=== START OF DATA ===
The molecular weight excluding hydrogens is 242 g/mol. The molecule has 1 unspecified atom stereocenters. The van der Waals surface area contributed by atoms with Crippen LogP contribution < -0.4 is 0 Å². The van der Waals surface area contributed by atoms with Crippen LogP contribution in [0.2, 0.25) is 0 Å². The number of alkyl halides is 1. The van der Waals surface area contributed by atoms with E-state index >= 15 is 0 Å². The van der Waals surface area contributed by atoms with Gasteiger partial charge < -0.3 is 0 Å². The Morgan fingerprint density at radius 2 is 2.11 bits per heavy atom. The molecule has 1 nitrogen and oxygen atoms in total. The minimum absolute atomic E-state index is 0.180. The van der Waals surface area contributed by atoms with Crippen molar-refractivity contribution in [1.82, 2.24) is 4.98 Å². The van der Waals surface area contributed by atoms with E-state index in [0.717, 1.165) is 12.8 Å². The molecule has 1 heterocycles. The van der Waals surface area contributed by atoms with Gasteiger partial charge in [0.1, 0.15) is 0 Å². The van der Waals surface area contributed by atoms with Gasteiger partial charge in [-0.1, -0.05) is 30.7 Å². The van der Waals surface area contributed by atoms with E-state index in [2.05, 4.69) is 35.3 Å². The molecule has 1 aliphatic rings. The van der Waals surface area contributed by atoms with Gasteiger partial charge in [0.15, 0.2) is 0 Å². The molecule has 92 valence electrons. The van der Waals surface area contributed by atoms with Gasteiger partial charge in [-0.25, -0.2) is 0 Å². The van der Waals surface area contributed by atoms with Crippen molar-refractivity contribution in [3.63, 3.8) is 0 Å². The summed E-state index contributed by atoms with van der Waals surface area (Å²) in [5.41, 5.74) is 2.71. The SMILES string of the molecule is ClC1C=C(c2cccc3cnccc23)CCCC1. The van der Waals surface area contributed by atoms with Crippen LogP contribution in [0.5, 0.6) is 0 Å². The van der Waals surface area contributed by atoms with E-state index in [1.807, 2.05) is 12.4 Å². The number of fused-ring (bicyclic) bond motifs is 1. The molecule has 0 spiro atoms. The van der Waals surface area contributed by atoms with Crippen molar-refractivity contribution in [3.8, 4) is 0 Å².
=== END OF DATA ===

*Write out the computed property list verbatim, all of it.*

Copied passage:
The molecular weight excluding hydrogens is 242 g/mol. The molecule has 1 unspecified atom stereocenters. The van der Waals surface area contributed by atoms with Crippen LogP contribution < -0.4 is 0 Å². The van der Waals surface area contributed by atoms with Crippen LogP contribution in [0.2, 0.25) is 0 Å². The number of alkyl halides is 1. The van der Waals surface area contributed by atoms with E-state index >= 15 is 0 Å². The van der Waals surface area contributed by atoms with Gasteiger partial charge < -0.3 is 0 Å². The Morgan fingerprint density at radius 2 is 2.11 bits per heavy atom. The molecule has 1 nitrogen and oxygen atoms in total. The minimum absolute atomic E-state index is 0.180. The van der Waals surface area contributed by atoms with Crippen molar-refractivity contribution in [1.82, 2.24) is 4.98 Å². The van der Waals surface area contributed by atoms with E-state index in [0.717, 1.165) is 12.8 Å². The molecule has 1 heterocycles. The van der Waals surface area contributed by atoms with Gasteiger partial charge in [0.1, 0.15) is 0 Å². The van der Waals surface area contributed by atoms with Gasteiger partial charge in [-0.1, -0.05) is 30.7 Å². The van der Waals surface area contributed by atoms with E-state index in [2.05, 4.69) is 35.3 Å². The molecule has 1 aliphatic rings. The van der Waals surface area contributed by atoms with Gasteiger partial charge in [0.15, 0.2) is 0 Å². The molecule has 92 valence electrons. The van der Waals surface area contributed by atoms with Gasteiger partial charge in [-0.25, -0.2) is 0 Å². The van der Waals surface area contributed by atoms with Crippen molar-refractivity contribution in [3.63, 3.8) is 0 Å². The summed E-state index contributed by atoms with van der Waals surface area (Å²) in [5.41, 5.74) is 2.71. The SMILES string of the molecule is ClC1C=C(c2cccc3cnccc23)CCCC1. The van der Waals surface area contributed by atoms with Crippen LogP contribution in [0.5, 0.6) is 0 Å². The van der Waals surface area contributed by atoms with E-state index in [1.807, 2.05) is 12.4 Å². The number of fused-ring (bicyclic) bond motifs is 1. The molecule has 0 spiro atoms. The van der Waals surface area contributed by atoms with Crippen molar-refractivity contribution in [3.8, 4) is 0 Å².